Mr Johnson said the attack, which left two people dead and three injured, was the result of a decision by a “leftie government” and pledged to change the law on automatic release of prisoners.
His comments came after a plea by the family of one of the victims, Jack Merritt, that his death not be used politically.
She added that the interview had served only to answer the question of why Mr Johnson was “so desperate to avoid detailed scrutiny in this campaign”.
Her Westminster leader Ian Blackford went further, saying: “Boris Johnson is utterly unfit to be Prime Minister. On policy, on leadership and on personal character, Scotland deserves better.”
Mr Johnson has come under sustained criticism for not agreeing to be interviewed by the BBC’s Andrew Neil, unlike the other party leaders, and he also failed to appear on a Channel 4 leaders’ debate last week.
However, he did appear on television yesterday to respond to Friday’s attack in which 28-year-old terrorist Usman Khan, who was freed halfway through a 16-year jail sentence, was shot dead after he stabbed 25-year-old Mr Merrit and 23-year-old Saskia Jones to death.
PM blames Labour
Mr Johnson said it was both “ridiculous” and “repulsive” that “individuals as dangerous as this man should be allowed out after serving only eight years”, and placed the blame for Khan’s release on Labour, saying: “His release was necessary under the law because of the automatic early release scheme under which he was sentenced. That was the reality, and that was brought in by Labour with the support of Jeremy Corbyn and the rest of the Labour Party.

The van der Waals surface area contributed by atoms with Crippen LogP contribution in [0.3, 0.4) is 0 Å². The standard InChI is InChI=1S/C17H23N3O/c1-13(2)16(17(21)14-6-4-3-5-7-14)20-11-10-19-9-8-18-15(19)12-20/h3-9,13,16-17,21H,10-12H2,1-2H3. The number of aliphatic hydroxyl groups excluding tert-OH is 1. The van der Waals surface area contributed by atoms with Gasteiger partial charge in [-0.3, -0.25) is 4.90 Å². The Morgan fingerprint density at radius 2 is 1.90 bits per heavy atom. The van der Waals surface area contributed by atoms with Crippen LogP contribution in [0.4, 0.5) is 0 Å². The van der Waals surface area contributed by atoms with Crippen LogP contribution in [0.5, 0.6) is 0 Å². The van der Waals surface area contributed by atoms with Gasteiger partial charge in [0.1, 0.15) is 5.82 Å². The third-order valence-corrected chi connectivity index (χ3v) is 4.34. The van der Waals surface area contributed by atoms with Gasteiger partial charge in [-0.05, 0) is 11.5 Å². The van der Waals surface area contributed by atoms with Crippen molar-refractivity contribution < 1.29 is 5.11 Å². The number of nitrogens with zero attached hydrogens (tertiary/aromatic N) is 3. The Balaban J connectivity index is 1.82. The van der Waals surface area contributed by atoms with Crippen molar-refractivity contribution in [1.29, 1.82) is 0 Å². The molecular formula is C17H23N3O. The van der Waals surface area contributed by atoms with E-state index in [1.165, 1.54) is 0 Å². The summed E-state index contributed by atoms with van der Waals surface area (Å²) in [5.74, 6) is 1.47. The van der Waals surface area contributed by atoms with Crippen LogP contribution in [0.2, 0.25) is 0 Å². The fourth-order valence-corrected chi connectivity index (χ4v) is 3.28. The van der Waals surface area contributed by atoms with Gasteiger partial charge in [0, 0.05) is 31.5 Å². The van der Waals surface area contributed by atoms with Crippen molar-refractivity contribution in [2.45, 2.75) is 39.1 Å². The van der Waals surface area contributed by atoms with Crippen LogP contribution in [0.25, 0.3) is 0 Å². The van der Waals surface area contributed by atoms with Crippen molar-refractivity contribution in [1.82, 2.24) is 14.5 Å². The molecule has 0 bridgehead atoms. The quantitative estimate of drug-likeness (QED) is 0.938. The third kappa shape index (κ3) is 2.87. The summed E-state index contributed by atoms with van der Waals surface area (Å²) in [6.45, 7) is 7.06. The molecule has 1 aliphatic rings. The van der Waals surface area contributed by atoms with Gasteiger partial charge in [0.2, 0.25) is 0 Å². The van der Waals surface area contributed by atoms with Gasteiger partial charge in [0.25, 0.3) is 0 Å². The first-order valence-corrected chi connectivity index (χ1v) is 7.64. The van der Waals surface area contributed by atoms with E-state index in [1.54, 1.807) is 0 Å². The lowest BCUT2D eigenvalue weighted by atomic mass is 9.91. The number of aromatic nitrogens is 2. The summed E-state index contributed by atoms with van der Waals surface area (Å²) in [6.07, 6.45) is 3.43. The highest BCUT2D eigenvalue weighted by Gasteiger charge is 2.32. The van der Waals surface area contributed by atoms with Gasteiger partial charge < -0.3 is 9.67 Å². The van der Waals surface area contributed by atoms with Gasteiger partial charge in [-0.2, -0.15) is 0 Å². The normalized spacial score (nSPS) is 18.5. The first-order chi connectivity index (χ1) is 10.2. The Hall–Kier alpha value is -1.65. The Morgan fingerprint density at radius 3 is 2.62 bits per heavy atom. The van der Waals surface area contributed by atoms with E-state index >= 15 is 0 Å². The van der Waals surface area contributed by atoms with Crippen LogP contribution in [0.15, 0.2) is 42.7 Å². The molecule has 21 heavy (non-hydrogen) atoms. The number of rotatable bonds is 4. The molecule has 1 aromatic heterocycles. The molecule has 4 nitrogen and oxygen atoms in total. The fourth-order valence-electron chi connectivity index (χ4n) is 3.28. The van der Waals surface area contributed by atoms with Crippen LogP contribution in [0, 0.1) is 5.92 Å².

“I opposed it both in 2003 and 2008, and now that I am Prime Minister I’m going to take steps to make sure that people are not released early when they commit... serious sexual, violent or terrorist offences.”
He added: “The reason this killer was out on the streets was because of automatic early release, which was brought in by a leftie government.”
David Merritt said his son’s death should not be used to score political points. He said: “We know Jack would not want this terrible, isolated incident to be used as a pretext by the government for introducing even more draconian sentences on prisoners or for detaining people in prison for longer than necessary.”
Khan was on licence and wearing an electronic monitoring tag when he attended a conference on prisoner rehabilitation hosted by Cambridge University scheme Learning Together at Fishmongers’ Hall, near London Bridge.
Mr Merritt was the course coordinator of the university’s programme and Ms Jones was attending the programme as a volunteer.
Armed with two knives and wearing a fake suicide vest, Khan was tackled by members of the public before he was shot dead by police on London Bridge. Online footage shows one man spraying him with a fire extinguisher and another lunging at him with a narwhal tusk believed to have been taken from the wall inside the building.
The attack prompted the Ministry of Justice to review the licence conditions of every convicted terrorist released from prison.
Mr Johnson added: “We’ve taken a lot of action, as you can imagine, in the last 48 hours. I’m sure people can imagine what we’re doing to ensure that 74 other individuals who’ve been let out early on the basis of this Labour change in legislation – they are being properly invigilated to make sure there is no threat.”
Pressed on cuts to prison and probation services, he added: “That is why this new Conservative administration is putting £2.5 billion into our prison service.”
Asked why this has not happened under the last years of Conservative government, he added: “I’m a new Prime Minister, we take a different approach.”
Labour leader Jeremy Corbyn said neither the parole board nor probation service had been involved with Khan, which required investigatin